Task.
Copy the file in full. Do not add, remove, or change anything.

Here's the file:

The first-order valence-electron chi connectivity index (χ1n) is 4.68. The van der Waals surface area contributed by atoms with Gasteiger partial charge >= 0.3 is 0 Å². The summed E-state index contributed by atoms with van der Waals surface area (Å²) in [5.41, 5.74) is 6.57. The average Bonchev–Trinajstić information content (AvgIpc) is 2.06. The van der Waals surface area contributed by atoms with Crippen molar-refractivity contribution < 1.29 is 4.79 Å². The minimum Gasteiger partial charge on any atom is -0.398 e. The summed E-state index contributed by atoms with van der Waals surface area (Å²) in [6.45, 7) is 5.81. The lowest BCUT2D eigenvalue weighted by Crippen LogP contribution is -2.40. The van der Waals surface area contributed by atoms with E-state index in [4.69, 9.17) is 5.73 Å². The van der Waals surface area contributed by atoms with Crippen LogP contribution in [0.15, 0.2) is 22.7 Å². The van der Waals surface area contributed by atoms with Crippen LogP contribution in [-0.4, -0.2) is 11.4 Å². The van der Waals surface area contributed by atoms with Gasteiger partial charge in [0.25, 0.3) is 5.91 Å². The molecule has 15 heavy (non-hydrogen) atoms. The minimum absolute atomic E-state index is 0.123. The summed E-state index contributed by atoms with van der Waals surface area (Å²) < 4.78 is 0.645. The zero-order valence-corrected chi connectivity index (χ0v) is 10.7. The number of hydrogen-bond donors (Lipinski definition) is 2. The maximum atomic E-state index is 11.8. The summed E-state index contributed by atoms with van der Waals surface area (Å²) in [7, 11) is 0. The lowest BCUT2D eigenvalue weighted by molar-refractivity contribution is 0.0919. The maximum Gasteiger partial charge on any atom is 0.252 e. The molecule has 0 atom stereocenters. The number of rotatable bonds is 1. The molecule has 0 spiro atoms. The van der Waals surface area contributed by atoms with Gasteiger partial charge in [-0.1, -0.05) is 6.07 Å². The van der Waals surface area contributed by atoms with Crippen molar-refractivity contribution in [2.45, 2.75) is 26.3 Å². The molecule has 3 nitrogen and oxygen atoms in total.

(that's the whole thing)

The first-order valence-electron chi connectivity index (χ1n) is 4.68. The van der Waals surface area contributed by atoms with Gasteiger partial charge >= 0.3 is 0 Å². The summed E-state index contributed by atoms with van der Waals surface area (Å²) in [5.41, 5.74) is 6.57. The average Bonchev–Trinajstić information content (AvgIpc) is 2.06. The van der Waals surface area contributed by atoms with Crippen molar-refractivity contribution < 1.29 is 4.79 Å². The minimum Gasteiger partial charge on any atom is -0.398 e. The summed E-state index contributed by atoms with van der Waals surface area (Å²) in [6.45, 7) is 5.81. The lowest BCUT2D eigenvalue weighted by Crippen LogP contribution is -2.40. The van der Waals surface area contributed by atoms with E-state index in [4.69, 9.17) is 5.73 Å². The van der Waals surface area contributed by atoms with Crippen LogP contribution in [0.15, 0.2) is 22.7 Å². The van der Waals surface area contributed by atoms with Crippen LogP contribution in [-0.4, -0.2) is 11.4 Å². The van der Waals surface area contributed by atoms with Gasteiger partial charge in [0.25, 0.3) is 5.91 Å². The molecule has 15 heavy (non-hydrogen) atoms. The minimum absolute atomic E-state index is 0.123. The summed E-state index contributed by atoms with van der Waals surface area (Å²) < 4.78 is 0.645. The zero-order valence-corrected chi connectivity index (χ0v) is 10.7. The number of hydrogen-bond donors (Lipinski definition) is 2. The maximum atomic E-state index is 11.8. The summed E-state index contributed by atoms with van der Waals surface area (Å²) in [7, 11) is 0. The lowest BCUT2D eigenvalue weighted by molar-refractivity contribution is 0.0919. The maximum Gasteiger partial charge on any atom is 0.252 e. The molecule has 0 atom stereocenters. The number of rotatable bonds is 1. The molecule has 0 spiro atoms. The van der Waals surface area contributed by atoms with Gasteiger partial charge in [-0.1, -0.05) is 6.07 Å². The van der Waals surface area contributed by atoms with Crippen molar-refractivity contribution in [2.45, 2.75) is 26.3 Å². The molecule has 3 nitrogen and oxygen atoms in total.